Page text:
As the mini-split market continues to grow we are finding ourselves working with more and more flare connections as most of the mini-splits use them. A lot of us agree on one thing with flare fittings, they leak! Having worked in the commercial refrigeration industry for many years myself, I once agreed with that.
Let’s take a look at why flares may leak. Bad flare, the ridge on the flare, flare is too small, or most likely we over tightened them! The following flare procedure may sound simple but it works!
First, the major mini-split manufacturers instruct you to use the flare nuts that are shipped on their equipment, not the ones shipped on the line sets. These R410 flare nuts are heavier and have more thread than standard flare nuts.
Second, after cutting the tubing even a sharp tube cutter will leave a ridge on the inside of the pipe. Use a deburring tool to remove this ridge as it will prevent the flare from seating properly. The blade style deburring tool works best and will leave a smooth surface in the tube.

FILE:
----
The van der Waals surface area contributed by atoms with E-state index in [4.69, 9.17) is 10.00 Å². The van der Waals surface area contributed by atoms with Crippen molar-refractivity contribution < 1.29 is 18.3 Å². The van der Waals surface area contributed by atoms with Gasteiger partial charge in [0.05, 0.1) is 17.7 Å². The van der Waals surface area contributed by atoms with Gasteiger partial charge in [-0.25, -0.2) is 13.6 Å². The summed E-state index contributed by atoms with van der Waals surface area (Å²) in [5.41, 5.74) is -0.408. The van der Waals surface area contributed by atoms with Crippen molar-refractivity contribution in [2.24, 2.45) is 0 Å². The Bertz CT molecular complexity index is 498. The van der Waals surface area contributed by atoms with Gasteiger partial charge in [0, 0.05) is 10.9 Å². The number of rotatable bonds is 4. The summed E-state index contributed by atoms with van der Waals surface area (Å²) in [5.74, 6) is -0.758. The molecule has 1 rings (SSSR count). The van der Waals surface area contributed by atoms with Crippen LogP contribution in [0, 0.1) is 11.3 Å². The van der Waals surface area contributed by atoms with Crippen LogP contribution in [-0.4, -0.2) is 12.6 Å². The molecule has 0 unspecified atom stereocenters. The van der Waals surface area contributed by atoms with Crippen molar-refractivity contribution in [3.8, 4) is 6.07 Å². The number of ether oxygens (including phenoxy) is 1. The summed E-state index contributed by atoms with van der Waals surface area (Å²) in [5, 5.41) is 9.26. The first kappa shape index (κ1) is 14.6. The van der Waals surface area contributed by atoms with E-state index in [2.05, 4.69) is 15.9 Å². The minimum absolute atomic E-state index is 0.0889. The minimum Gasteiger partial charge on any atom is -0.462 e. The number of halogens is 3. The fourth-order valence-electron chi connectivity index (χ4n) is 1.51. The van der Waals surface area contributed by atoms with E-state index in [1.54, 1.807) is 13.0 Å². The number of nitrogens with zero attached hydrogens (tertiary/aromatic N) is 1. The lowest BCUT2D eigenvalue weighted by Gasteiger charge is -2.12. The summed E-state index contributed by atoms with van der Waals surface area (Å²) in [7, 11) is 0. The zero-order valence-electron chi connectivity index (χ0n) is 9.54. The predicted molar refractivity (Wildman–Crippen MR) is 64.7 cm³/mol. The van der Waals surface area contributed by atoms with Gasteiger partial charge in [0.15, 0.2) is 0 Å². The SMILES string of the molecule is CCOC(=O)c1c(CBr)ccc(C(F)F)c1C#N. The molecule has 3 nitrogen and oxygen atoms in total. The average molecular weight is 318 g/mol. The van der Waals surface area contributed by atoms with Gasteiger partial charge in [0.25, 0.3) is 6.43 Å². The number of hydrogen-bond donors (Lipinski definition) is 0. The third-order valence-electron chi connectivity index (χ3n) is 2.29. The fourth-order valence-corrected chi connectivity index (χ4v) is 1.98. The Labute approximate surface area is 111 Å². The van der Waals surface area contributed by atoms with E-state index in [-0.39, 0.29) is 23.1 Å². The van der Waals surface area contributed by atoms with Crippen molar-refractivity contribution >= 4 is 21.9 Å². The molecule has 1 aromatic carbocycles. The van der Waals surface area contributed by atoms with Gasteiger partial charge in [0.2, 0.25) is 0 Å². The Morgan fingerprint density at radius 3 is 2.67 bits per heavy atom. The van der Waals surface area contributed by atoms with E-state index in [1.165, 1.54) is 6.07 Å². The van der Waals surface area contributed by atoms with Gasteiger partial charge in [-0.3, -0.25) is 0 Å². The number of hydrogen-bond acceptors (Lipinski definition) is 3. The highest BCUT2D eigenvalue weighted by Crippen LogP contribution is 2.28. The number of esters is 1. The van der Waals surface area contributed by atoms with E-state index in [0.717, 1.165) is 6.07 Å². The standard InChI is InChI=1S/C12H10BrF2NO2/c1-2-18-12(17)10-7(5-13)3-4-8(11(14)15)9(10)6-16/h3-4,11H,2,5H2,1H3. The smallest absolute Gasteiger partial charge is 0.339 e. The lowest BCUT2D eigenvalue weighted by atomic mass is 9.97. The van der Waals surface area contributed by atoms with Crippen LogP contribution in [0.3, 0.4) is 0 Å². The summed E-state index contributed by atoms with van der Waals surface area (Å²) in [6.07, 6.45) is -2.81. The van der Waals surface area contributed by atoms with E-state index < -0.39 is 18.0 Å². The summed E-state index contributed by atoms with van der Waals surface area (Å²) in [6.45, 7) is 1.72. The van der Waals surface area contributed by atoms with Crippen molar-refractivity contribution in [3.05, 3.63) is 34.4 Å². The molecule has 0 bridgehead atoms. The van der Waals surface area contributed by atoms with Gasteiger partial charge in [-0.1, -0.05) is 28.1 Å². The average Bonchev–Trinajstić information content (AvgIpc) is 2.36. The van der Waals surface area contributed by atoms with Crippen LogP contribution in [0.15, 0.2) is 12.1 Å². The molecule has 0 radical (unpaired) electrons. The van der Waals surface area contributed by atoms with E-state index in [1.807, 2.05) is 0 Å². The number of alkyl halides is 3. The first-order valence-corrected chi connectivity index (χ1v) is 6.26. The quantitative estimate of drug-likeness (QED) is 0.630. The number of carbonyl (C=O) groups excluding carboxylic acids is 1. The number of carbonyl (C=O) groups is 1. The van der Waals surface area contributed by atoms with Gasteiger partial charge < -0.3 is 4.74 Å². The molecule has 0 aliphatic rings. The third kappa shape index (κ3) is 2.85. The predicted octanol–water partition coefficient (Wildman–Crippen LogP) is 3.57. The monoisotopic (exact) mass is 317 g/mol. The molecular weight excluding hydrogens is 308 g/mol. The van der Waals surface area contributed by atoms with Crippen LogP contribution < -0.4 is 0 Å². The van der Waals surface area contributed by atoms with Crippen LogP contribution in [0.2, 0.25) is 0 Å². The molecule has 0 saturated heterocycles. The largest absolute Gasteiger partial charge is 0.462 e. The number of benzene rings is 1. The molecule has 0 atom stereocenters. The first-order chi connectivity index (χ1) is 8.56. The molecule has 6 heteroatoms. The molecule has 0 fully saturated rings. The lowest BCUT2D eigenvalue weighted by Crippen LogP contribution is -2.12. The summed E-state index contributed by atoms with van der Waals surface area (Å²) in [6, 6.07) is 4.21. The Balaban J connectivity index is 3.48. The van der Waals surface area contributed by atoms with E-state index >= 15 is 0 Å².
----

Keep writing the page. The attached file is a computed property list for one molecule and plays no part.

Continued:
Third, use a flaring tool rated for R410A that has a clutch that prevents over tightening which will thin the copper too much on the flare. Ritchie, Daikin, and others offer this style of R410 flaring tool. Daikin also has a flare gauge that sets the depth of the flare and ensures a perfectly sized flare every time. Use a drop of clean refrigeration oil on the back side of the flare to allow the nut to turn without twisting the tube.
Fourth, don’t over tighten the flare fitting as this causes a lot of leaks. Daikin offers preset flare torque wrenches that will allow you to properly tighten the flare fitting without over tightening them. Always use a backup wrench when tightening any flare fitting. The Daikin preset torque wrenches come in specific sizes from ¼” to ¾” and may only fit the R410A flare nuts.
Last but not least, pressure tests the system to 550 PSIG with dry nitrogen. Follow this with proper evacuation, (Daikin recommends triple evacuation) and you now have a leak free and clean system.